Re: Advantages of function objects vs. classes/methods

Steven D. Majewski (
Wed, 4 May 1994 16:45:36 -0400

On May 4, 19:22, "R. Anders Schneiderman" wrote:
> As I've been reading through sample python scripts, I've noticed that
> often people use a series of function objects rather than creating one
> or two classes that cluster the functions together. OO Purists would
> have a heart attack if they saw this, arguing that function objects
> are precisely what we want to avoid: they don't fit well with OOA/OOD
> (since function objects take your attention away from the data) and
> are less likely to promote long-term reusability [ ... ]
> I'm no purist (IMHO, python is much more readable than Smalltalk or C++),
> but personally I'm more comfortable using classes than function objects.

Python is certainly not a language for purists. ( OO or other )

(1) You are not *forced* to program in an OO style, and in fact you can
do quite a lot without ever using Classes. But often, using Classes
is the easiest way to implement something and it's usually the most

(2) Modules are another way to "cluster functions together", and if
there is no need for the functions to maintain multiple independent
states, they may be more appropriate than Classes. If there is
only ever supposed to be one single instance of something, and
initialization is only supposed to be done once, module oriented
code would seem to make more sense that trying to force this
behaviour out of a class. ( But it can be done: make all variables
class variables, and keep an instance counter and don't create
more than one instance. However, if you want the 2nd invocation
of Class() to just give you an alias ( sort of mimicing the fact
the multiple import statements execute the module code ONCE - but
they all provide a way to get at the namespace ) to that single
object, then you're asking for something pretty tricky just to
keep it "object-oriented" ! )

(3) Since not all python objects are classes, ( and not everything in
Python is even an object in the way that they are in SmallTalk ) a
mixed style of programming is sometimes required.

(4) Some functions like len(), map(), etc. are NOT methods, but are
generic functions that work on any sequence like object. In the
case of len(), an Class must provide a __len__() method for the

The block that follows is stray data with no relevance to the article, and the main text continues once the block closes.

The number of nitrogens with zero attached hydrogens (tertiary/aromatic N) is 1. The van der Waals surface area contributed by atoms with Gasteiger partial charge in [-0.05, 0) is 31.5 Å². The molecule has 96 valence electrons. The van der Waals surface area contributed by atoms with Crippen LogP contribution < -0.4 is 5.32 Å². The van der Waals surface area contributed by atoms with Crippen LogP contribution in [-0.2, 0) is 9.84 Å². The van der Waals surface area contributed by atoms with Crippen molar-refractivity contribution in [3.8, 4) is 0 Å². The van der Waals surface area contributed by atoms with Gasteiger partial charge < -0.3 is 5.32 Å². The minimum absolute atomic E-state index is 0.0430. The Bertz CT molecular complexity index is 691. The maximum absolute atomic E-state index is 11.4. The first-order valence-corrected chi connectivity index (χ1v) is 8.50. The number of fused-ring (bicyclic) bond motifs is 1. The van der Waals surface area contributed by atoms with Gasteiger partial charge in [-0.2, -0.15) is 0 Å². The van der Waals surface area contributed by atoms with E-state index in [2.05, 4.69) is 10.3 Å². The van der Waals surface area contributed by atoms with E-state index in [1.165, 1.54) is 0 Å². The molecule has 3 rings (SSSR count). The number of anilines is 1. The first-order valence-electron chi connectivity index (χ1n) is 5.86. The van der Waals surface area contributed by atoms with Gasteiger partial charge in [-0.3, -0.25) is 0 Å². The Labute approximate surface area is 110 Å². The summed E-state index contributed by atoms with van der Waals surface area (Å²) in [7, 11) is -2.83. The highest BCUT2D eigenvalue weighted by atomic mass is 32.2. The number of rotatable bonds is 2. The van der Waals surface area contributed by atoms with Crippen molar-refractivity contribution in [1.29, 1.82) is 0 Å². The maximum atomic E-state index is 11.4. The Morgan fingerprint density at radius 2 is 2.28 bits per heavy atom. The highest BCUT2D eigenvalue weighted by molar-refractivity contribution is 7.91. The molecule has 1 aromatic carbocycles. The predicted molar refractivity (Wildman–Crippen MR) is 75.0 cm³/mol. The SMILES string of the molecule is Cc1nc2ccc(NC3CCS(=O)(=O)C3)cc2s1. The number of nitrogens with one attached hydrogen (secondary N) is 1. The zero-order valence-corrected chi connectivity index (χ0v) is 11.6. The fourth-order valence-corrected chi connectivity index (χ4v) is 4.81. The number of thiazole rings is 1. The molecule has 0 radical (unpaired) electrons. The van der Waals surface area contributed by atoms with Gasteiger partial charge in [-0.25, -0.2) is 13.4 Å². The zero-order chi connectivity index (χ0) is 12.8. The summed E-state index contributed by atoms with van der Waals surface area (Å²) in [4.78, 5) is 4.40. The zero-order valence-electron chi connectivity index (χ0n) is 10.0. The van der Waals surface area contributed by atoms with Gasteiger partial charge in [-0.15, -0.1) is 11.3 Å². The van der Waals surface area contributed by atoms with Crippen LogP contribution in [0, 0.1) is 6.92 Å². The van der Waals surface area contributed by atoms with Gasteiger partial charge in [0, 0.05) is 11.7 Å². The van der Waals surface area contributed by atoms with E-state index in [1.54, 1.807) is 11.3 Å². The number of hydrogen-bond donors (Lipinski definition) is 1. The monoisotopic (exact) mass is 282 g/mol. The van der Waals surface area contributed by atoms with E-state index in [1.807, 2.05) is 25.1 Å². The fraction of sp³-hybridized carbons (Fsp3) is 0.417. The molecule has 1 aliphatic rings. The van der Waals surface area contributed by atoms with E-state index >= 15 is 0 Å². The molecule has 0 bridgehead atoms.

generic function to call. But map() applies a function to the
elements of one or more sequences, and as long as each sequence
IS enough of a sequence to provide __len__() and __getitem__()
it will work for all of them. Providing a map method for each
sequence would only be confusing.

We could drag this into a theoretical discussion of ADT vs.
Classes+Inheritance, functional vs. O-O, multi-methods and
signatures, etc., [ look in comp.object any day for that
argument ] but the real reason is that Python is not
a purist/theoretical language and it doesn't dictate a particular
programming style ( except in a few places where Guido's
personal preferences show thru, and in most of those, I don't
think it was ideology that lead him to certain design choices,
so much as "doesn't everybody do it like this? - I can't imagine
why someone would want it any different" assumptions. )

> What I was wondering was:
> 1) Are there any overwhelming conceptual advantages to using function
> objects over classes?
> 2) If I choose to use classes instead of function objects, will I pay
> a heavy penalty in speed?

I wouldn't say a "heavy" penalty, but in general, every 'dot' in a
name means another attribute lookup. So "var" is faster than
"module.object.var". That goes for method lookup too, so if you
are concerned with cycles in a particular loop, you might want to
front load it by changing (for example):

for thing in sequenceA:
sequenceB.append( thing )


Bappend = sequenceB.append
for thing in sequenceA:
Bappend( thing )

Instance attribute lookup is chained from the instance to the
class to the base classes, so instance.method() can be more
than one lookup.

And there is certainly a penalty is moving from a builtin object
like lists or dictionaries to a Class defined object that does
the same sort of thing.

But if you're using Python, I think that implies that you have
already made a decision that development time is more dear to
you than run time - at least for the present - so I wouldn't
suggest you adopt a Class-less programming style for the
sake of effeciency.

- Steve Majewski (804-982-0831) <sdm7g@Virginia.EDU>
- UVA Department of Molecular Physiology and Biological Physics
[ Desparately seeking "Candy Bullets and Moon" ! ]